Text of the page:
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R47 billion guarantee for Transnet not a silver bullet



Treasury announced an R47 billion guarantee facility for Transnet in support of its recovery plan and to alleviate immediate financial pressures.

The R47 billion guarantee facility Transnet received from the National Treasury is not a silver bullet. It will help to ease the pressure, but it is not the jab in the arm that Transnet needs and it also does not improve the company’s long-term financial viability.

Transnet is a salient role player in the South African economy, but the state-owned enterprise (SOE) faces serious financial distress. While Treasury’s latest move to help Transnet manage its immediate debt obligations will not unsettle the fiscus, it highlights the company’s financial distress, Jee-A van der Linde, senior economist at Oxford Economics Africa, says.

It also suggests that further financial support may be forthcoming in the 2024 Budget after Finance Minister Enoch Godongwana failed to provide clarity on how the government intends to deal with Transnet’s financial predicament in his MTBPS in November.

Godongwana simply stated that “the National Treasury is working with Transnet and the Department of Public Enterprises to ensure that Transnet can meet its immediate debt obligations”. Transnet asked the Treasury for financial assistance of about R108 billion, consisting of a R47 billion equity injection and R61 billion in debt relief, similar in vein to the Eskom support package, Van der Linde says.

After Eskom, Transnet presents the next big risk to economic growth owing to its size and strategic importance, he says. “The embattled SOE will more than likely receive additional government support over the near term, further compromising the fiscus.”

Inefficiency undermines the SA economy

He warns that corruption and mismanagement aside, inefficiencies in the largely government-owned network industries seriously undermine the South African economy. “Eskom’s woes mean the utility cannot sufficiently power the economy, while Transnet’s ordeals restrict businesses’ ability to move goods to and through the country’s borders efficiently.”

The result, he says, is higher costs of doing business and diminished competitiveness, while the fiscus is drained.

“With most of the country’s mines engaged in load curtailments (constraining production and implying that the salient mining industry is unable to expand), Transnet’s underperformance arguably has more direct and tangible financial implications due to the negative impact on corporate earnings and the tax derived from exports.”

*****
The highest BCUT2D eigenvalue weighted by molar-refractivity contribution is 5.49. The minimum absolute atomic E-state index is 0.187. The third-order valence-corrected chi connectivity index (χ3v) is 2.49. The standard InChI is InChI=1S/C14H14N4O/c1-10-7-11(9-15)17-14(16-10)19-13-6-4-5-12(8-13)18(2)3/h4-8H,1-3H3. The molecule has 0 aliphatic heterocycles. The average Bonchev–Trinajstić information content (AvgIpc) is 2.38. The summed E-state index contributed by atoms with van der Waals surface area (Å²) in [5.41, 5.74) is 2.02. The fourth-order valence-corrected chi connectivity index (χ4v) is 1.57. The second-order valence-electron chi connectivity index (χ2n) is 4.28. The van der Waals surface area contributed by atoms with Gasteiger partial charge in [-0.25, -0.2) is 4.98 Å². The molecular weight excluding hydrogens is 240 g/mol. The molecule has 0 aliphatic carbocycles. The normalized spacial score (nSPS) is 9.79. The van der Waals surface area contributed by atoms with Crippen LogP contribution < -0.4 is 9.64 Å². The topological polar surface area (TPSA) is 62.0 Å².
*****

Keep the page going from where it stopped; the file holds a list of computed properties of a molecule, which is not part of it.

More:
Van der Linde says the government is reactively plugging the gaps, now trying to fix the country’s logistic backlogs while load shedding persists. “Like Eskom, Transnet is too big to fail and like Eskom, it too requires a substantial government bailout.”

Oxford Economics Africa flagged concerns with the 2023 MTBPS from the outset and specifically pointed out the significant fiscal slippage relative to the 2023 Budget forecasts, a lack of clarity around the Transnet situation, and how additional financial support together with the SOE’s operational woes will lead to further fiscal slippage.

Van der Linde says Transnet received financial support from the Treasury in the past, yet both its operations and finances still worsened. “Stronger private sector participation is needed, accompanied by swift structural changes.”

The logistics sector needs comprehensive reform

Lisette IJssel de Schepper, senior economist at the Bureau for Economic Research (BER) says Treasury stressed that the guarantee is subject to strict conditions.

“As in the MTBPS, Treasury emphasized that the logistics sector needs a comprehensive reform and that Transnet should explore other initiatives to regain its financial viability.”

Reform in the ailing logistics sector is desperately needed, with South Africa’s biggest steel producer ArcelorMittal SA arguing just last week that, among other challenges, inefficiencies at Transnet are going to result in the company mothballing two long steel units, which may affect up to 3 500 jobs.

De Schepper says this is because using trucks instead of rail to get raw materials to their plants comes at an additional cost and is less efficient with plants designed to receive iron ore and coking coal via rail.

Beyond the struggles with South Africa’s rail network, the congestion at local seaports is also starting to hurt more. She says this is evident in the Absa PMI showing that manufacturers not only see a dip in exports in November (which, to be fair, could be due to a variety of factors), but several respondents also explicitly mentioned port disruption as delaying receipt of imported inputs, echoing concerns expressed by Volkswagen last month about the country’s challenging business conditions.

“Delays and companies sometimes having to resort to more expensive air freight push up the costs of production and could also have negative consequences for factories’ production capabilities down the line. Indeed, logistical challenges were also flagged by naamsa in its commentary on the vehicle sales data for November.”

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